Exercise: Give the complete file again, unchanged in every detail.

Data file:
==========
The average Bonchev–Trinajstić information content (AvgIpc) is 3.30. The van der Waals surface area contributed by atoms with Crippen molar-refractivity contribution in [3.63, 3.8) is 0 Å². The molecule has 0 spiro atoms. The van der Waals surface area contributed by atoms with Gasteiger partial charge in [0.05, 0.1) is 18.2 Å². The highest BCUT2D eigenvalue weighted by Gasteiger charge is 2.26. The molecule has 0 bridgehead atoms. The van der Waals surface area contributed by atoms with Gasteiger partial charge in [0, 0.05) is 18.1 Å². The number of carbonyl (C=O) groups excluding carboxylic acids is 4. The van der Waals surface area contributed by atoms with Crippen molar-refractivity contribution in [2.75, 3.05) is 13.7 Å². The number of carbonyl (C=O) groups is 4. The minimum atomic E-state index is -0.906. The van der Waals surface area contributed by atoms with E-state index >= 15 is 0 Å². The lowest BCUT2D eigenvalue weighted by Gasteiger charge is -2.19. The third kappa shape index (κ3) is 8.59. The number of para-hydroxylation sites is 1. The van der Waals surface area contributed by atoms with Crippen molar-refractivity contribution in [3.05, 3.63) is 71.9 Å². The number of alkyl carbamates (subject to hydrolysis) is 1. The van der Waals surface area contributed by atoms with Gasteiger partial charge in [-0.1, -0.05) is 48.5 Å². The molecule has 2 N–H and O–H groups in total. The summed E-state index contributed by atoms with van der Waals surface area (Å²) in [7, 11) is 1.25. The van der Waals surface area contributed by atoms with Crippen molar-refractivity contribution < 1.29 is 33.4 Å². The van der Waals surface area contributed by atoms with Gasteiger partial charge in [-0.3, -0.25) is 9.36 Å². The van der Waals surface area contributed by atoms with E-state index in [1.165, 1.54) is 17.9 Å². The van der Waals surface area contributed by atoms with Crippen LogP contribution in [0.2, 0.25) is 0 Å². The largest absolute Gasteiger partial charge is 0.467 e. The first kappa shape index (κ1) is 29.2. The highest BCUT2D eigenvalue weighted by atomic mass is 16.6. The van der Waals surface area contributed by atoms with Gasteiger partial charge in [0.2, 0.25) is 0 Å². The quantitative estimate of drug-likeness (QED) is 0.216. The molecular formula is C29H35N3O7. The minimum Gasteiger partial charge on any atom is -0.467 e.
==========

The average Bonchev–Trinajstić information content (AvgIpc) is 3.30. The van der Waals surface area contributed by atoms with Crippen molar-refractivity contribution in [3.63, 3.8) is 0 Å². The molecule has 0 spiro atoms. The van der Waals surface area contributed by atoms with Gasteiger partial charge in [0.05, 0.1) is 18.2 Å². The highest BCUT2D eigenvalue weighted by Gasteiger charge is 2.26. The molecule has 0 bridgehead atoms. The van der Waals surface area contributed by atoms with Gasteiger partial charge in [0, 0.05) is 18.1 Å². The number of carbonyl (C=O) groups excluding carboxylic acids is 4. The van der Waals surface area contributed by atoms with Crippen molar-refractivity contribution in [2.75, 3.05) is 13.7 Å². The number of carbonyl (C=O) groups is 4. The minimum atomic E-state index is -0.906. The van der Waals surface area contributed by atoms with E-state index >= 15 is 0 Å². The lowest BCUT2D eigenvalue weighted by Gasteiger charge is -2.19. The third kappa shape index (κ3) is 8.59. The number of para-hydroxylation sites is 1. The van der Waals surface area contributed by atoms with Crippen molar-refractivity contribution in [3.05, 3.63) is 71.9 Å². The number of alkyl carbamates (subject to hydrolysis) is 1. The van der Waals surface area contributed by atoms with Gasteiger partial charge in [-0.1, -0.05) is 48.5 Å². The molecule has 2 N–H and O–H groups in total. The summed E-state index contributed by atoms with van der Waals surface area (Å²) in [7, 11) is 1.25. The van der Waals surface area contributed by atoms with Crippen molar-refractivity contribution < 1.29 is 33.4 Å². The van der Waals surface area contributed by atoms with Gasteiger partial charge in [-0.3, -0.25) is 9.36 Å². The van der Waals surface area contributed by atoms with E-state index in [1.165, 1.54) is 17.9 Å². The van der Waals surface area contributed by atoms with Crippen LogP contribution in [0.2, 0.25) is 0 Å². The largest absolute Gasteiger partial charge is 0.467 e. The first kappa shape index (κ1) is 29.2. The highest BCUT2D eigenvalue weighted by atomic mass is 16.6. The van der Waals surface area contributed by atoms with Gasteiger partial charge in [0.2, 0.25) is 0 Å². The quantitative estimate of drug-likeness (QED) is 0.216. The molecular formula is C29H35N3O7. The minimum Gasteiger partial charge on any atom is -0.467 e.